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Monday, May 23, 2016

Afterthoughts - Agile Coaching Camp Finland 2016

I had the great privilege to take part in the first Agile Coaching Camp held in Finland (also known as #accfi). The event was held in open space format apart from the prescheduled workshops. Around forty people showed up for the three day event although there would have been room for more. It would have been a different kind of event then, though.

The venue, Herrankukkaro (Turku archipelago), and the weather (around 20°) were in our favor. I spent a lot of time outside myself and managed to shed my nerd tan (no tan).

The Open Space Format 

There was food. Lots of it.
It was my first experience with the open space format. The idea is that rather than fixing a schedule beforehand, you'll develop it on-site.

This means anyone can announce and contribute a session and become the host of it. In case nobody shows up, you can close down the session and move on elsewhere.

The point is that often the best part of conferences are the informal discussions outside of the main program. If you drop the formal part, or minimize it, then you can skip straight to the valuable portion. That's the key insight here. Letting people to operate within a theme can lead to cool results as sessions are generated on demand.

It's entirely acceptable to move between sessions and figure out what works for you at a given time. The nice thing about the format is that it allows themes to emerge. The topics people find interesting simply have more sessions about them.

General Thoughts

Usual Finland. Not much to see here.
There were roughly eight sessions going on at the best. That was plenty to choose from. This time particularly topics such as nonviolent communication (nvc), mob programming, and testing stood out.

I was prepared to help people get their book projects started on a good note, but there just was no interest. You can still check out the slides if you want, though.

I feel the amount of people (42) was just about right. I've been to those conferences that have hundreds of people but then it gets hard to connect. With a limited amount you have more chance to build stronger connections. I'm not much of a networker myself so this definitely helped.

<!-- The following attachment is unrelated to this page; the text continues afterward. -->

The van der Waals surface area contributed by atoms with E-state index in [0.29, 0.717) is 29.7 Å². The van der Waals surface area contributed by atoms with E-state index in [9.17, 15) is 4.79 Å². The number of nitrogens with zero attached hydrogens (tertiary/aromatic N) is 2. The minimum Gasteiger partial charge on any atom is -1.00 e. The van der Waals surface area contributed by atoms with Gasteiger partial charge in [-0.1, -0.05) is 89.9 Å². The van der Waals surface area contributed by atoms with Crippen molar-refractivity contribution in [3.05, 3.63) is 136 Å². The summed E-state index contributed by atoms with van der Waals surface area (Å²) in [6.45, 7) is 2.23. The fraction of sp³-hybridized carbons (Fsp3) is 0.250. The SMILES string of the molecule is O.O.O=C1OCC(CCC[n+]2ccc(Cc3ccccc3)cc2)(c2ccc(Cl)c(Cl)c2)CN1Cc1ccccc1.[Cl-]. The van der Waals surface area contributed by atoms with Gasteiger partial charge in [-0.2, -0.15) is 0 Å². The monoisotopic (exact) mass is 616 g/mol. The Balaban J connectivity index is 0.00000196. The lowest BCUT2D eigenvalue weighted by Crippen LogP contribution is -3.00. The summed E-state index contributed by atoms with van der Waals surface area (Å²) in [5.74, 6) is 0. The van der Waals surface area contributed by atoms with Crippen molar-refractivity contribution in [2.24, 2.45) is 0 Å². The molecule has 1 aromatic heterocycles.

Systemic Constellations

There was plenty of sea related decoration around.
One great thing about going to conferences is that you will pick up ideas and methods you otherwise would just skip.

Certain methods need live demonstration to truly sink in. Systemic constellations is one of those. It is a way to diagnose personal, professional, and organizational issues.

The idea is that you will model the problem in terms of people. Each will represent one part of it (say "client", "developer", "manager"). You can even have persons as abstract things like "project" or "country" there.

First you will move people into initial positions and directions to represent the issue in question. After that you will begin making changes to the constellation.

The surprising thing is that changing the constellation yields data. You may even notice that it needs more actors. You will discover hidden connections this way and gain empathy towards the situation.

That's the powerful part. Given people are emotional beings, they'll begin to resonate with the problem even if they are completely unrelated to it personally. This is what leads to insights that may be used to solve the underlying issue.

Nonviolent Communication (NVC)

NVC is a related topic. You could say it looks at the same problem, but from a different direction. The rough idea is that even words can be violent. The words said can be a symptom of an underlying problem that has to do with personal needs and feelings. If you realize this and become aware of the underlying motivations, you can gain empathy needed to get around the problem and resolve it.

Again, the core point is simple. But by recognizing there's something behind what's being said helps to bring perspective to the situation. That's what systemic constellations achieve as well, they provide perspective that allows you to look at what's going on with more objective eyes.

Agile Games

I participated in a variety of agile related games. One of the interesting ones was known as the "social rules game". The game models what happens when you start breaking established norms and perhaps make us more aware that norms exist. It's a discussion game where you agree on a topic and basic rules of interaction.

It all starts out as a normal conversation within a group. It becomes more challenging as each participant is given certain rules to follow. Initially these are simple enough such as "stand up while talking" but eventually they become tough and disruptive like "go against all the rules". It's a great way to challenge the norms and get some laughs without offending anyone too much.

There were also team building games like non musical chairs. We also tried variants like zombie chairs (randomized chair positioning). Simple games such as these are good for illustrating what happens to team dynamics when the environment changes. They are also nice for building team spirit.


Sunrise (yup, slept too late) before breaking myself with some yoga
I think going to the event was worth the price of admission. I would be willing to pay even more now that I know the "product" is solid and I hope to participate again in the future if I get the chance. I guess this spoiled regular conferences for me, though.

If you have an open space conference (or "unconference") nearby, consider taking part. The idea might feel a bit silly at first, but it likely works better than you think.